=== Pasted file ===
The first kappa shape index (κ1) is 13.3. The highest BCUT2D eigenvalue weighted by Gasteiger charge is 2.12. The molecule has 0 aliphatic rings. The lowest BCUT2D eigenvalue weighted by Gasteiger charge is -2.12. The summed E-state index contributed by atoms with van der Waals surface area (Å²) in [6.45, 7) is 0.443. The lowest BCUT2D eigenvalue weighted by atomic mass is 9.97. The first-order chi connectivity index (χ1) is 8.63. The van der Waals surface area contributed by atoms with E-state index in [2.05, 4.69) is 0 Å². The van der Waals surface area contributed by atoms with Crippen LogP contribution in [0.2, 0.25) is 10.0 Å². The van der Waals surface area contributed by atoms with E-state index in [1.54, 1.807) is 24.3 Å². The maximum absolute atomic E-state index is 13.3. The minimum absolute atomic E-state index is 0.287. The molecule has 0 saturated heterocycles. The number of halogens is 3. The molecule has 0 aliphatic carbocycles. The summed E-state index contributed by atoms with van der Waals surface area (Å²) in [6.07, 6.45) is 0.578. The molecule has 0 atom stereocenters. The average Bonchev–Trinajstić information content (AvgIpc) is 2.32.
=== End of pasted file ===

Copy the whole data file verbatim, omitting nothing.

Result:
The first kappa shape index (κ1) is 13.3. The highest BCUT2D eigenvalue weighted by Gasteiger charge is 2.12. The molecule has 0 aliphatic rings. The lowest BCUT2D eigenvalue weighted by Gasteiger charge is -2.12. The summed E-state index contributed by atoms with van der Waals surface area (Å²) in [6.45, 7) is 0.443. The lowest BCUT2D eigenvalue weighted by atomic mass is 9.97. The first-order chi connectivity index (χ1) is 8.63. The van der Waals surface area contributed by atoms with E-state index in [2.05, 4.69) is 0 Å². The van der Waals surface area contributed by atoms with Crippen LogP contribution in [0.2, 0.25) is 10.0 Å². The van der Waals surface area contributed by atoms with E-state index in [1.54, 1.807) is 24.3 Å². The maximum absolute atomic E-state index is 13.3. The minimum absolute atomic E-state index is 0.287. The molecule has 0 saturated heterocycles. The number of halogens is 3. The molecule has 0 aliphatic carbocycles. The summed E-state index contributed by atoms with van der Waals surface area (Å²) in [6.07, 6.45) is 0.578. The molecule has 0 atom stereocenters. The average Bonchev–Trinajstić information content (AvgIpc) is 2.32.